Smoking and vaping remain stable and low in the United States
Highlights of history
- 16% say they smoked cigarettes in the past week, near the record high of 15%
- 6% say they have vaped last week, including 17% of 18-29 year olds
- 72% of smokers would like to quit
WASHINGTON, DC – The percentage of Americans who smoke cigarettes remains stable near its lowest point. The 16% of U.S. adults who currently report smoking cigarettes in the past week is statistically the same as the all-time low of 15% in 2019.
Line graph. Percentage of Americans who report having smoked cigarettes in the past week, trend since 1944. Currently, in 2021, 16% of American adults report having smoked cigarettes in the past week. The previous reading, in 2019, was 15%, the lowest on record. Reading has not exceeded 19% since 2015.
Gallup has been tracking Americans’ cigarette consumption since 1944, including annual measurements for most years since 1985. Between 1944 and 1974, at least 40% of American adults reported smoking cigarettes in the past week, of which a maximum of 45% in 1954. However, by the end of the 1970s, television advertisements on smoking had been banned and anti-smoking campaigns and advocacy groups for non-smokers became more prevalent, probably contributing to a decrease in smoking.
By 1977, Americans’ self-reports of smoking had fallen below 40%, and they remained there until 1988. After that, smoking rates fell to between 20% and 29% for more than two decades. During this period, there has been increased government regulation of the Big Tobacco companies and numerous lawsuits against them. Since 2015, the smoking rate in the United States has been consistently below 20%.
In addition to the 16% of American adults who currently smoke cigarettes, 23% report having smoked cigarettes regularly before. The combined 39% of Americans who have ever smoked cigarettes regularly are down from 53% in 1994, the first year Gallup measured prior smoking behavior.
Just as the percentage of Americans who smoke has declined over the past three decades, so has the number of cigarettes that American smokers say they smoke each day. Since 1999, the majority of smokers report smoking less than one pack per day. Currently, 67% say they smoke less than one pack of cigarettes per day. That’s lower than the last reading, 74%, in 2019, which tied the record.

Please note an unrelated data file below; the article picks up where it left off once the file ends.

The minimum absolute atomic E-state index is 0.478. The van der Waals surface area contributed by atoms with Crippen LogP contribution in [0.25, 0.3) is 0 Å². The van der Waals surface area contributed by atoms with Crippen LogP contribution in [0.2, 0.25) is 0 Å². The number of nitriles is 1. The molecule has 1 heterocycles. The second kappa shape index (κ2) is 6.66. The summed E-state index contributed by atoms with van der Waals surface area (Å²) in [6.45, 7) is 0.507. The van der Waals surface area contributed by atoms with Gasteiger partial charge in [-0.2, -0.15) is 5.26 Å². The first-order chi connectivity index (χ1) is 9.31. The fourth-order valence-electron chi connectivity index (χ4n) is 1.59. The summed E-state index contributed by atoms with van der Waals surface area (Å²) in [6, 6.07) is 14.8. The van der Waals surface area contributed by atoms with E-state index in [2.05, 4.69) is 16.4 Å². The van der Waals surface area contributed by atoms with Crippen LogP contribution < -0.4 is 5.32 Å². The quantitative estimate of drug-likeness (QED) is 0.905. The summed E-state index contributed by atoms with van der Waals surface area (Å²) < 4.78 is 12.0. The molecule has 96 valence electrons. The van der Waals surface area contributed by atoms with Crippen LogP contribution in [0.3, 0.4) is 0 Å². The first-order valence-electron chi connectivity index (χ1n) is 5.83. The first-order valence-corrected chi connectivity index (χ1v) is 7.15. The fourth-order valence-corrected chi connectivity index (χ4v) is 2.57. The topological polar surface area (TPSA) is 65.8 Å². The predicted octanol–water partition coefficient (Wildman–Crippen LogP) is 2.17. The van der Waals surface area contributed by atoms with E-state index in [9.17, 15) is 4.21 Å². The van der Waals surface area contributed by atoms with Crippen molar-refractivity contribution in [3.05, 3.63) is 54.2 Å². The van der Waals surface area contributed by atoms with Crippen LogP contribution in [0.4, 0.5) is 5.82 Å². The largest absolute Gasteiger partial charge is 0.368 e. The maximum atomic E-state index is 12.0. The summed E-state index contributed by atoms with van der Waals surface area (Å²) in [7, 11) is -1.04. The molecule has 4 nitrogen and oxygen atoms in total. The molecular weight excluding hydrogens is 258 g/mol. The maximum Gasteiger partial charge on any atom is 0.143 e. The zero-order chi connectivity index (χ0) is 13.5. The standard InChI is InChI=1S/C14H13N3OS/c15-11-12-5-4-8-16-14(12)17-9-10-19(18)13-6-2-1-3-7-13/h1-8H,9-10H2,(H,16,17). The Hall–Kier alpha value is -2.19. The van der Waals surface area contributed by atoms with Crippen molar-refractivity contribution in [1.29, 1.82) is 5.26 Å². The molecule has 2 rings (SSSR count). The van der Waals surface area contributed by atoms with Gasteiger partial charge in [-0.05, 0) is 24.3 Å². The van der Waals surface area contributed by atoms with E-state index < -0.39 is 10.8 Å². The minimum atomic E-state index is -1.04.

Line graph. American self-reported daily cigarette consumption, trend since 1944. Currently, 67% of American adults who have smoked cigarettes in the past week report that they smoke less than a pack of cigarettes, 25% a pack, and 6% more than a package. The percentage of people who say they smoke less than one pack a day has been on the rise since the late 1990s.
Another Gallup trend among smokers reveals that large majorities (ranging from 58% to 82%) since 1977 have said they would like to quit. Currently, 72% of American adults who smoke want to quit.
Although there are many methods of smoking cessation, some people have substituted vaping, which is the use of electronic cigarettes, for conventional cigarettes. This method of quitting smoking is not approved by the United States Food and Drug Administration.
Gallup previously measured the use of e-cigarettes by Americans in 2019. The latest reading reveals that 6% of American adults report having vaped in the past week, which is about the same as the 8% who do. ‘said in 2019.
Biggest differences in smoking and vaping behaviors by age, income and education
Although vaping is much less common than conventional smoking, Americans who smoke or vape are more likely to have lower annual household incomes (less than $ 40,000) and lower education (high school or less). Twenty-eight percent of low-income adults and those with a high school diploma or less smoke cigarettes, with 10% of each group vaping.
Vaping is more popular among young adults aged 18 to 29, while conventional smoking is more popular among those aged 30 to 64. Young Americans are slightly more likely to say they vape (17%) than smoke conventional cigarettes (14%), while those in all other major demographic groups are more likely to smoke cigarettes than to vape.
Smoking behavior of Americans, by subgroup
% who smoked in the past week
|Smoked cigarettes||Smoked e-cigarettes (vaped)|
|Annual household income|
|Less than $ 40,000||28||ten|
|$ 40,000 to $ 99,999||12||4|
|$ 100,000 or more||8||3|
|High school or less||28||ten|
|* Less than 0.5%|
|GALUP, July 6-21, 2021|
Self-reported cigarette consumption by Americans has fallen sharply over the past two decades and remains near its lowest point on record. Fewer Americans smoke; a growing number have never smoked; and most of those who smoke consume less than one pack of cigarettes per day. Additionally, the vast majority of smokers would like to quit, and recent trends from Gallup indicate that about a quarter of American adults are former smokers who have successfully quit.
Yet smoking is the leading cause of preventable death in the United States, and it kills more than 480,000 Americans per year.
Although the Centers for Disease Control and Prevention says vaping is less harmful than cigarettes, it is still not considered one of the safest ways to quit smoking. Of particular concern is the appeal of vaping to young Americans, given that it can still cause serious negative health effects.
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